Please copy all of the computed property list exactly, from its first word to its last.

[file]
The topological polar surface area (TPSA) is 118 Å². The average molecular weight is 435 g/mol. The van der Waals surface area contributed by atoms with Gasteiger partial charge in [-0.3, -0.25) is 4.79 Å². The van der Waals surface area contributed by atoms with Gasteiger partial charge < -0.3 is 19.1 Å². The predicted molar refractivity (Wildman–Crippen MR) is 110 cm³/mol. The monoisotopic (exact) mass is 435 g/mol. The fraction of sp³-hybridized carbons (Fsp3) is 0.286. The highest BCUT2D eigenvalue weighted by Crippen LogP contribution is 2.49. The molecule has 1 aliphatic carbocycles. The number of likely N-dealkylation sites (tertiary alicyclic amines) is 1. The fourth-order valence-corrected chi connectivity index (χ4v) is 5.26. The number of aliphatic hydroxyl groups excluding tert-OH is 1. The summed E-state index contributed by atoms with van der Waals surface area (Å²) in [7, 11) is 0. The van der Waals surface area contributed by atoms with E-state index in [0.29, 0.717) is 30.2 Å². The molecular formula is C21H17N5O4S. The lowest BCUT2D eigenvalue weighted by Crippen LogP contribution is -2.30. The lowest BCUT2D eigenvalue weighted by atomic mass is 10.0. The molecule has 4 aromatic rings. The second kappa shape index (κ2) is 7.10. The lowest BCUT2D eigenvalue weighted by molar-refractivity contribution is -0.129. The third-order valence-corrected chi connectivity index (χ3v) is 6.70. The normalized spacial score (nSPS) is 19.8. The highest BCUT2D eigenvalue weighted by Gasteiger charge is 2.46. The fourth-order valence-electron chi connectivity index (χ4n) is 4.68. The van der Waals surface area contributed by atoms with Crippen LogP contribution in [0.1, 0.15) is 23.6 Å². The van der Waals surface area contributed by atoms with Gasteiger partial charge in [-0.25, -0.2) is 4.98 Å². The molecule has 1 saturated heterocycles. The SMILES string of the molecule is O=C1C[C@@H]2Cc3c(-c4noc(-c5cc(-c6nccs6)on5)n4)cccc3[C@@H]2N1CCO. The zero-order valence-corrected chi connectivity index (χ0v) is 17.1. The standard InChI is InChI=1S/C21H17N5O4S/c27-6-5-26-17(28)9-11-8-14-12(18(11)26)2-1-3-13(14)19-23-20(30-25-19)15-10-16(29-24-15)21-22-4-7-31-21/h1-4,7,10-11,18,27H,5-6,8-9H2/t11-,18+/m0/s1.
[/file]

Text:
The topological polar surface area (TPSA) is 118 Å². The average molecular weight is 435 g/mol. The van der Waals surface area contributed by atoms with Gasteiger partial charge in [-0.3, -0.25) is 4.79 Å². The van der Waals surface area contributed by atoms with Gasteiger partial charge < -0.3 is 19.1 Å². The predicted molar refractivity (Wildman–Crippen MR) is 110 cm³/mol. The monoisotopic (exact) mass is 435 g/mol. The fraction of sp³-hybridized carbons (Fsp3) is 0.286. The highest BCUT2D eigenvalue weighted by Crippen LogP contribution is 2.49. The molecule has 1 aliphatic carbocycles. The number of likely N-dealkylation sites (tertiary alicyclic amines) is 1. The fourth-order valence-corrected chi connectivity index (χ4v) is 5.26. The number of aliphatic hydroxyl groups excluding tert-OH is 1. The summed E-state index contributed by atoms with van der Waals surface area (Å²) in [7, 11) is 0. The van der Waals surface area contributed by atoms with E-state index in [0.29, 0.717) is 30.2 Å². The molecular formula is C21H17N5O4S. The lowest BCUT2D eigenvalue weighted by Crippen LogP contribution is -2.30. The lowest BCUT2D eigenvalue weighted by atomic mass is 10.0. The molecule has 4 aromatic rings. The second kappa shape index (κ2) is 7.10. The lowest BCUT2D eigenvalue weighted by molar-refractivity contribution is -0.129. The third-order valence-corrected chi connectivity index (χ3v) is 6.70. The normalized spacial score (nSPS) is 19.8. The highest BCUT2D eigenvalue weighted by Gasteiger charge is 2.46. The fourth-order valence-electron chi connectivity index (χ4n) is 4.68. The van der Waals surface area contributed by atoms with Crippen LogP contribution in [0.1, 0.15) is 23.6 Å². The van der Waals surface area contributed by atoms with Gasteiger partial charge in [-0.25, -0.2) is 4.98 Å². The molecule has 1 saturated heterocycles. The SMILES string of the molecule is O=C1C[C@@H]2Cc3c(-c4noc(-c5cc(-c6nccs6)on5)n4)cccc3[C@@H]2N1CCO. The zero-order valence-corrected chi connectivity index (χ0v) is 17.1. The standard InChI is InChI=1S/C21H17N5O4S/c27-6-5-26-17(28)9-11-8-14-12(18(11)26)2-1-3-13(14)19-23-20(30-25-19)15-10-16(29-24-15)21-22-4-7-31-21/h1-4,7,10-11,18,27H,5-6,8-9H2/t11-,18+/m0/s1.